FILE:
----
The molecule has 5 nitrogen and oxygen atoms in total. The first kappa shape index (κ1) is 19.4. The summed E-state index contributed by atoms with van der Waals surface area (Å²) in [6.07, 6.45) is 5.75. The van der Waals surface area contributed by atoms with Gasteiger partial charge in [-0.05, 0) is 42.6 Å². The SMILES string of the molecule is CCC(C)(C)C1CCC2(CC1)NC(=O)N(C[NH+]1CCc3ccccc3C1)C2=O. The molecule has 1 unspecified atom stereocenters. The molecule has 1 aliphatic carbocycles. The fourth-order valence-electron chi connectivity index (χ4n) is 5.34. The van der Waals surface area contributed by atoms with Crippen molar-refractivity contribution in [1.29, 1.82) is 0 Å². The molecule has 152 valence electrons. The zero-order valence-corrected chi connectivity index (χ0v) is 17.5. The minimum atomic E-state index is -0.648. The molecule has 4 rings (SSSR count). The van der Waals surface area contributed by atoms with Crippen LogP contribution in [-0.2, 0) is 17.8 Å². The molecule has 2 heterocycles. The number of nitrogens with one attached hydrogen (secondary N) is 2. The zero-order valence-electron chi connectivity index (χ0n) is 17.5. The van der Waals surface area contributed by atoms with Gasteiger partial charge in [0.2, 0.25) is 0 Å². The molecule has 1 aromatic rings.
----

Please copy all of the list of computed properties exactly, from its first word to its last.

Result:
The molecule has 5 nitrogen and oxygen atoms in total. The first kappa shape index (κ1) is 19.4. The summed E-state index contributed by atoms with van der Waals surface area (Å²) in [6.07, 6.45) is 5.75. The van der Waals surface area contributed by atoms with Gasteiger partial charge in [-0.05, 0) is 42.6 Å². The SMILES string of the molecule is CCC(C)(C)C1CCC2(CC1)NC(=O)N(C[NH+]1CCc3ccccc3C1)C2=O. The molecule has 1 unspecified atom stereocenters. The molecule has 1 aliphatic carbocycles. The fourth-order valence-electron chi connectivity index (χ4n) is 5.34. The van der Waals surface area contributed by atoms with Crippen molar-refractivity contribution in [1.29, 1.82) is 0 Å². The molecule has 152 valence electrons. The zero-order valence-corrected chi connectivity index (χ0v) is 17.5. The minimum atomic E-state index is -0.648. The molecule has 4 rings (SSSR count). The van der Waals surface area contributed by atoms with Crippen LogP contribution in [-0.2, 0) is 17.8 Å². The molecule has 2 heterocycles. The number of nitrogens with one attached hydrogen (secondary N) is 2. The zero-order valence-electron chi connectivity index (χ0n) is 17.5. The van der Waals surface area contributed by atoms with Gasteiger partial charge in [0.2, 0.25) is 0 Å². The molecule has 1 aromatic rings.